#123movies #fmovies #putlocker #gomovies #solarmovie #soap2day Watch Full Movie Online Free – Young Sydney stockbroker, Will, makes a bet with his rich mate Angus – who can make the most money in three months with $50,000? Obsessed with winning, Will finds himself engaged in high stakes games and deception, bending all the rules, until he discovers that winning at all costs could mean losing more than he could ever imagine.
Plot: Young Sydney stockbroker, Will, makes a bet with his rich mate Angus – who can make the most money in three months with $50,000? Obsessed with winning, Will finds himself engaged in high stakes games and deception, bending all the rules, until he discovers that winning at all costs could mean losing more than he could ever imagine.
Smart Tags: #bet #stockbroker #two_word_title #directorial_debut #australian #independent_film
|5.6/10 Votes: 208|
|4.5 Votes: 2 Popularity: 2.702|
Triumph of style over substance
“The Bet” could be described as a triumph of style over substance. There isn’t much to the plot. Young stockbroker bets with rich young banker he can make more money over the next 90 days. Stockbroker resorts to illegal methods to get ahead, endangering his relationship with pretty young lawyer. There are a couple of twists in the ending, though one makes very little sense. The film-makers have buffed the whole thing to a high state of gloss with lots of lovely harbour scenery, an atmospheric (if wildly unrealistic) dealing room, harbourside restaurants, smart bars (and real pole dancers), smart cutting, seaside golf and even a trip to the polo at Windsor. There’s a nice original score too, in classical style by John Gray. The producers didn’t have any government money and did it their way.
The trouble is that this story, unlike Richard Beasley’s satirical “Hell Has Harbour Views”, is meant to be a serious morality play. Yet the message here seems to be if you are young, greedy and stupid, and going to hell, you might as well do it in style. The women here are gorgeous, the champagne French and the night is beckoning. The concluding scenes have a serious suspension of disbelief issue that I can’t go into or I’ll give the ending away. Acting, though, is excellent. Matthew Newton (Bert’s son, who has been lately having a little local difficulty in his personal life) is great as Will the eager beaver young broker he’s like Russell Crowe’s naïve younger brother, with big blue eyes and a love of risk-taking. Aden Young as his handsome, rich and profoundly callous banker mate gives us a study in nastiness. His casual dismissal in public of his beautiful and personable girlfriend Lila (Peta Sargeant) in the same way he might sack a secretary is evidence enough. Sibylla Budd gives us a rounded performance as Tori, the bright young lawyer in love with Will. I also enjoyed Roy Billing as George, Will’s father, the Aussie Battler personified (though Roy is actually from New Zealand).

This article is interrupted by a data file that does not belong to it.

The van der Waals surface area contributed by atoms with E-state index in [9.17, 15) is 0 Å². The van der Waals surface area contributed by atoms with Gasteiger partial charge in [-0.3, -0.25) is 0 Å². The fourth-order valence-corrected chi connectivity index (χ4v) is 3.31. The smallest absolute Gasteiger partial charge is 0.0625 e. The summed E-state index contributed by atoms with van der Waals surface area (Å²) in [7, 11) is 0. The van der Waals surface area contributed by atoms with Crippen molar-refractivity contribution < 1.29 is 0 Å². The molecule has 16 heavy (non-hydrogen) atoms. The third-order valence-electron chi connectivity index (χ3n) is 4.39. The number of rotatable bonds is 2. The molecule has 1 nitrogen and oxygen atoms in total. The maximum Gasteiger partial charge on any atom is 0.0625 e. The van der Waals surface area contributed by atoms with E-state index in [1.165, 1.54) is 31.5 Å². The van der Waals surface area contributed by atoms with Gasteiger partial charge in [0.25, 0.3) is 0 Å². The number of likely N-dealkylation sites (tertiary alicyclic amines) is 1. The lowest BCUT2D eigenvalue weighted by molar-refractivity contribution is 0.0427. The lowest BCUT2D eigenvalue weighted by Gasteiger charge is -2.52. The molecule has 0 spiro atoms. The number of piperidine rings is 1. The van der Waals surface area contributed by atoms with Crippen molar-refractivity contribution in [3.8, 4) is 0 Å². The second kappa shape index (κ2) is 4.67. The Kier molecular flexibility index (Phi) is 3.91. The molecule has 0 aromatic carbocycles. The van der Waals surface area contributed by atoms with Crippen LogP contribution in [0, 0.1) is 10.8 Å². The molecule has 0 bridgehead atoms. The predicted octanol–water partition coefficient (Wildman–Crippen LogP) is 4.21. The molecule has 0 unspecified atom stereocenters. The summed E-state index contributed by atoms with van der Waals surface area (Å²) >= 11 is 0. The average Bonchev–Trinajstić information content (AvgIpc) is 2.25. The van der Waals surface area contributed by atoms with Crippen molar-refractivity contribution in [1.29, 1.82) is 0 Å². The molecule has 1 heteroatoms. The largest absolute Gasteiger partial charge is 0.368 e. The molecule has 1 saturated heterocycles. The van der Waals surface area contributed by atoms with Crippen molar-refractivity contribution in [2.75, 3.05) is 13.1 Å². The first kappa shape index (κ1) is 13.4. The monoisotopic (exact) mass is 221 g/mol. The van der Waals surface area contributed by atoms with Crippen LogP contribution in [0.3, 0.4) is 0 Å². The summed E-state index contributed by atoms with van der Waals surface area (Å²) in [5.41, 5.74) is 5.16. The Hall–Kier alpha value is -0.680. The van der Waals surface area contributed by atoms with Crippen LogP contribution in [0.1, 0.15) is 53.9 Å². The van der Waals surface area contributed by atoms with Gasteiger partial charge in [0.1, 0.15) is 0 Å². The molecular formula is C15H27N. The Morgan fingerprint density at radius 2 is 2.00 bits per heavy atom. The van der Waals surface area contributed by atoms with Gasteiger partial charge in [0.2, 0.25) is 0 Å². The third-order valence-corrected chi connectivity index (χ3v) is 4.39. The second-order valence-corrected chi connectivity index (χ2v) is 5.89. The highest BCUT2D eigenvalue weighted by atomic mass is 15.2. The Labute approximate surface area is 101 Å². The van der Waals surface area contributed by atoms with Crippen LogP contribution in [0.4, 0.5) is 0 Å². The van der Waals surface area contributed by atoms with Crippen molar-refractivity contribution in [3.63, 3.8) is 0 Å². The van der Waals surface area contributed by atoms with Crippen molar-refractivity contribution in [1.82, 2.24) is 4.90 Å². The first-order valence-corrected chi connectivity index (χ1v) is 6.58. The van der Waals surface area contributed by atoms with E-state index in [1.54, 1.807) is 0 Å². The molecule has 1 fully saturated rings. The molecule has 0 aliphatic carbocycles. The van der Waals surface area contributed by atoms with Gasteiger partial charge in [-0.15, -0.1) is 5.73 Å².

The film-makers, including former actor Mark Lee in his directorial debut and writer/producer Caroline Gerard, an ex- big Sydney law firm employee, have given the whole thing a professional sheen and produced a reasonably entertaining film. The atmospherics are terrific, but the characterizations are pretty basic and the story skew-whiff. Still, it does make a change from stories about Western suburbs junkies. Failure happens in rich suburbs too. Unfortunately it’s just as depressing.
Solid, entertaining offering
Really enjoyed this film when I saw it at the Sydney film festival. It’s message concerning the perils of corporate greed and it’s ramifications are very eloquently stated. It features some good Australian actors who all play their roles well. Special mention needs to go to Aden Young, who absolutely rocks in this. What happened to this guy? The way he carries off his arrogant, rich boy character is nothing less than mesmerising. Matt Newton also does very well as the main character who’s life bears the brunt of the bet that is referred to in the title. It was good to see an Australin movie which actually made you think whist being entertaining, which is rare as our industry seems to only spew out lame comedies or drug movies. If you see it advertised it’s well worth catching.
Original Language en
Runtime 1 hr 32 min (92 min) (Australia)
Genre Crime, Drama, Thriller
Director Mark Lee
Writer Caroline Gerard
Actors Matthew Newton, Aden Young, Sibylla Budd
Awards 2 wins & 2 nominations
Production Company N/A
Sound Mix Dolby Digital
Aspect Ratio 2.35 : 1
Camera Arriflex Cameras, Panavision Cameras and Lenses
Film Length N/A
Negative Format 35 mm
Cinematographic Process Super 35
Printed Film Format 35 mm (anamorphic) (blow-up)